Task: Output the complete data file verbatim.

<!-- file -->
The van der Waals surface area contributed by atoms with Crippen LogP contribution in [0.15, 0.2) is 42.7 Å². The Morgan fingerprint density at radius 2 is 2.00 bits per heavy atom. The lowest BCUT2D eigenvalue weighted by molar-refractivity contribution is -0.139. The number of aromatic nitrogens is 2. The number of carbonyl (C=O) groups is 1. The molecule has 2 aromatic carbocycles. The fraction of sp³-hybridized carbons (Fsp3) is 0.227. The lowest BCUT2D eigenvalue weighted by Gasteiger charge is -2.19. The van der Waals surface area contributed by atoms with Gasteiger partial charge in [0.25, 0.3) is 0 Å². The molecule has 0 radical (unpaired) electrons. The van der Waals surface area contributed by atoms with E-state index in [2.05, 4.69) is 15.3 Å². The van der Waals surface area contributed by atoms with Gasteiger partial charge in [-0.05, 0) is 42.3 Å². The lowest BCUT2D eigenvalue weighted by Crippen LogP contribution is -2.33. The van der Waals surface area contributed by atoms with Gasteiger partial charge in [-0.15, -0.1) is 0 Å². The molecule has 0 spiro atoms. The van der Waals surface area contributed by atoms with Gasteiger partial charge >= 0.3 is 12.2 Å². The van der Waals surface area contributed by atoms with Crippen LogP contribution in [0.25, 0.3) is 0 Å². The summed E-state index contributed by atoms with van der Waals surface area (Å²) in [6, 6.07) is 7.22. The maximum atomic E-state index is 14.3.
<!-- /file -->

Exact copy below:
The van der Waals surface area contributed by atoms with Crippen LogP contribution in [0.15, 0.2) is 42.7 Å². The Morgan fingerprint density at radius 2 is 2.00 bits per heavy atom. The lowest BCUT2D eigenvalue weighted by molar-refractivity contribution is -0.139. The number of aromatic nitrogens is 2. The number of carbonyl (C=O) groups is 1. The molecule has 2 aromatic carbocycles. The fraction of sp³-hybridized carbons (Fsp3) is 0.227. The lowest BCUT2D eigenvalue weighted by Gasteiger charge is -2.19. The van der Waals surface area contributed by atoms with Gasteiger partial charge in [0.25, 0.3) is 0 Å². The molecule has 0 radical (unpaired) electrons. The van der Waals surface area contributed by atoms with E-state index in [2.05, 4.69) is 15.3 Å². The van der Waals surface area contributed by atoms with Gasteiger partial charge in [-0.05, 0) is 42.3 Å². The lowest BCUT2D eigenvalue weighted by Crippen LogP contribution is -2.33. The van der Waals surface area contributed by atoms with Gasteiger partial charge in [-0.15, -0.1) is 0 Å². The molecule has 0 spiro atoms. The van der Waals surface area contributed by atoms with Gasteiger partial charge >= 0.3 is 12.2 Å². The van der Waals surface area contributed by atoms with Crippen LogP contribution in [0.25, 0.3) is 0 Å². The summed E-state index contributed by atoms with van der Waals surface area (Å²) in [6, 6.07) is 7.22. The maximum atomic E-state index is 14.3.